Project Title

An Unprecedented Research Project into the Alcohol Retention Variation of Flavored Spirits

Presenter Hometown

Marengo, Ohio

Major

Chemistry

Department

Chemistry

Degree

Graduate

Mentor

Darrin L. Smith

Mentor Department

Chemistry

Abstract

Accurate determination of alcohol by volume (ABV) is necessary, but previously used techniques are proving inaccurate with new flavored spirits. Specifically, control experiments showed that increasing concentrations of sugar led to increasingly inaccurate ABV determination. We hypothesize the intermolecular forces present in these beverages are significantly altered by the presence of sugar, which in turn leads to the observed inaccuracies in ABV measured through distillation. We used additives such as NaCl and NaOH to strategically and systematically vary intermolecular interactions which were tested through distillation, densitometry, and nuclear magnetic resonance spectroscopy (NMR). Given the results based on NMR data and NaCl additions, intermolecular hydrogen bonding is not the direct cause of the ethanol retention. However, a direct correlation between increasing pH and increasing accuracy exists, indicating the disruption of some interaction by the addition of NaOH. The final chapter of this work contains ideas to better understand the fundamental chemistry of these interactions, eventually leading to more robust measurements for ABV determination.

Presentation format

Poster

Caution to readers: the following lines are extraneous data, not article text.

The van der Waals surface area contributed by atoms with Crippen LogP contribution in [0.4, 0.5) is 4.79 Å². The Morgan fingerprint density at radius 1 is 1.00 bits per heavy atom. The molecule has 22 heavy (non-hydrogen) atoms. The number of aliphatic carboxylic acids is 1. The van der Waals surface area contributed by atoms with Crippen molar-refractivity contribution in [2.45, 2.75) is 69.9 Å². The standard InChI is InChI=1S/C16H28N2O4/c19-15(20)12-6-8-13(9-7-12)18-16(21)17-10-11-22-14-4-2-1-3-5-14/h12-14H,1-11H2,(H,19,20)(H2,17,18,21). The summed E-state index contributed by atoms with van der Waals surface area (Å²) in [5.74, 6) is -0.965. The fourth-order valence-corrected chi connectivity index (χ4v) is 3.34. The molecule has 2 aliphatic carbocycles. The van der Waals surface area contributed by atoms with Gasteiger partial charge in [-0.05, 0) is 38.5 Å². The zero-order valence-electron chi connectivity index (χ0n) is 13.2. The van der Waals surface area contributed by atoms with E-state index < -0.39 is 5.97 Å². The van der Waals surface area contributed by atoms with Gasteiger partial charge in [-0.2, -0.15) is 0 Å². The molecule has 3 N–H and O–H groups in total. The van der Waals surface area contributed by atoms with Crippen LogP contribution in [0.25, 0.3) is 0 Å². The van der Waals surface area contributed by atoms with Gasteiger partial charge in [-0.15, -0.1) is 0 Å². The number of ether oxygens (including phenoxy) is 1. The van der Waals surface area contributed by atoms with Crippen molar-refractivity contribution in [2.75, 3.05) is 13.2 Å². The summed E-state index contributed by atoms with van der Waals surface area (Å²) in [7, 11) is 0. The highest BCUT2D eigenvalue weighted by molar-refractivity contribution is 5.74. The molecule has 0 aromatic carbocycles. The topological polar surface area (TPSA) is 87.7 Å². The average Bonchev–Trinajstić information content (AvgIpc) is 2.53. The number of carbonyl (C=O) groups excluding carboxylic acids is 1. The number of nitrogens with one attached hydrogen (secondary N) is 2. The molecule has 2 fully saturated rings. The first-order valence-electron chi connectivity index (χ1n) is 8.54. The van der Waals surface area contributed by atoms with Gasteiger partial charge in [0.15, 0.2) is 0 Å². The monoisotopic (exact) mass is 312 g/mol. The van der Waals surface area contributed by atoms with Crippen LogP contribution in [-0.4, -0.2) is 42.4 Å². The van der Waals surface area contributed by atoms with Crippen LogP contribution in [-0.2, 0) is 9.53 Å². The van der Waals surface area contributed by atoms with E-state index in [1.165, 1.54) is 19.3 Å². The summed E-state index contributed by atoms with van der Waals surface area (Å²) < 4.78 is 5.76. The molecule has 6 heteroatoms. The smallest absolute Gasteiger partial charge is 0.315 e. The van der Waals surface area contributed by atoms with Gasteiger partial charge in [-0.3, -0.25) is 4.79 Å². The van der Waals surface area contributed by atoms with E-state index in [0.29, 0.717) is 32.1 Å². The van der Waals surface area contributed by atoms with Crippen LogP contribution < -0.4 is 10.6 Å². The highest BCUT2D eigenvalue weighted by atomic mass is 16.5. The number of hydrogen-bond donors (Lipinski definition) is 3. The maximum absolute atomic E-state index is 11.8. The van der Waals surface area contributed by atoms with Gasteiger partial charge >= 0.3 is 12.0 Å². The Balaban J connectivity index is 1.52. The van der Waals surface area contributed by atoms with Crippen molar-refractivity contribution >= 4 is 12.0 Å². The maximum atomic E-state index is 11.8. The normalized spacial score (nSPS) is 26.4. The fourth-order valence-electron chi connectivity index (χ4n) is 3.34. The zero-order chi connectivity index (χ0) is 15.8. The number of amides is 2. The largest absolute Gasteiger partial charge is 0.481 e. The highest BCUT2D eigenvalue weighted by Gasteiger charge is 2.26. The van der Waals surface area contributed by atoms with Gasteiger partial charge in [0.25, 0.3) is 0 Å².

Poster Number

004

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An Unprecedented Research Project into the Alcohol Retention Variation of Flavored Spirits

Accurate determination of alcohol by volume (ABV) is necessary, but previously used techniques are proving inaccurate with new flavored spirits. Specifically, control experiments showed that increasing concentrations of sugar led to increasingly inaccurate ABV determination. We hypothesize the intermolecular forces present in these beverages are significantly altered by the presence of sugar, which in turn leads to the observed inaccuracies in ABV measured through distillation. We used additives such as NaCl and NaOH to strategically and systematically vary intermolecular interactions which were tested through distillation, densitometry, and nuclear magnetic resonance spectroscopy (NMR). Given the results based on NMR data and NaCl additions, intermolecular hydrogen bonding is not the direct cause of the ethanol retention. However, a direct correlation between increasing pH and increasing accuracy exists, indicating the disruption of some interaction by the addition of NaOH. The final chapter of this work contains ideas to better understand the fundamental chemistry of these interactions, eventually leading to more robust measurements for ABV determination.